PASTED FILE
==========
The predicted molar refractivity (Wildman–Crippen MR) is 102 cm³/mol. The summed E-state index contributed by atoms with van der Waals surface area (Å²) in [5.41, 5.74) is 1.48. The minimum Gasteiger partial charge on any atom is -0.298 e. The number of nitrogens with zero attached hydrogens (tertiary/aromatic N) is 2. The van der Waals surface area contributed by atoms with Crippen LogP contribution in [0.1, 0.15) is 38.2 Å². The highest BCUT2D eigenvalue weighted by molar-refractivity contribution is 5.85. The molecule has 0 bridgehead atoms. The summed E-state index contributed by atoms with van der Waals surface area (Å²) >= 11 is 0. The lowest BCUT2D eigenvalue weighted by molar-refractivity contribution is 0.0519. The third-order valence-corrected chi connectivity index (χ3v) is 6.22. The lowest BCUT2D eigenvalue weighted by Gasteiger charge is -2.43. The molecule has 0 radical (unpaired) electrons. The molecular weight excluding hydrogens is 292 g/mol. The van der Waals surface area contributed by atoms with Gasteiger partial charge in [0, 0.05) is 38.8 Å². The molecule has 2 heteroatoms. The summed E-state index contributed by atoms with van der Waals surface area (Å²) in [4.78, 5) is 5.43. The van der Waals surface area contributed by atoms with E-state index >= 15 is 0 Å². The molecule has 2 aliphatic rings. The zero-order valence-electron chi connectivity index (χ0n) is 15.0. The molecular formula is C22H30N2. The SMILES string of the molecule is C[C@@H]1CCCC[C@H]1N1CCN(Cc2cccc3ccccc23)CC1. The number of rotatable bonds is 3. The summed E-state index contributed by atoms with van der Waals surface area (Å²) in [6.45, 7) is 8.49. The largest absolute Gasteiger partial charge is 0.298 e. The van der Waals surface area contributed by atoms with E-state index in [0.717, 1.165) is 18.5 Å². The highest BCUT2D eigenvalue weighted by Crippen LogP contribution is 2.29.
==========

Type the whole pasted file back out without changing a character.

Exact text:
The predicted molar refractivity (Wildman–Crippen MR) is 102 cm³/mol. The summed E-state index contributed by atoms with van der Waals surface area (Å²) in [5.41, 5.74) is 1.48. The minimum Gasteiger partial charge on any atom is -0.298 e. The number of nitrogens with zero attached hydrogens (tertiary/aromatic N) is 2. The van der Waals surface area contributed by atoms with Crippen LogP contribution in [0.1, 0.15) is 38.2 Å². The highest BCUT2D eigenvalue weighted by molar-refractivity contribution is 5.85. The molecule has 0 bridgehead atoms. The summed E-state index contributed by atoms with van der Waals surface area (Å²) >= 11 is 0. The lowest BCUT2D eigenvalue weighted by molar-refractivity contribution is 0.0519. The third-order valence-corrected chi connectivity index (χ3v) is 6.22. The lowest BCUT2D eigenvalue weighted by Gasteiger charge is -2.43. The molecule has 0 radical (unpaired) electrons. The molecular weight excluding hydrogens is 292 g/mol. The van der Waals surface area contributed by atoms with Gasteiger partial charge in [0, 0.05) is 38.8 Å². The molecule has 2 heteroatoms. The summed E-state index contributed by atoms with van der Waals surface area (Å²) in [4.78, 5) is 5.43. The van der Waals surface area contributed by atoms with E-state index >= 15 is 0 Å². The molecule has 2 aliphatic rings. The zero-order valence-electron chi connectivity index (χ0n) is 15.0. The molecular formula is C22H30N2. The SMILES string of the molecule is C[C@@H]1CCCC[C@H]1N1CCN(Cc2cccc3ccccc23)CC1. The number of rotatable bonds is 3. The summed E-state index contributed by atoms with van der Waals surface area (Å²) in [6.45, 7) is 8.49. The largest absolute Gasteiger partial charge is 0.298 e. The van der Waals surface area contributed by atoms with E-state index in [0.717, 1.165) is 18.5 Å². The highest BCUT2D eigenvalue weighted by Crippen LogP contribution is 2.29.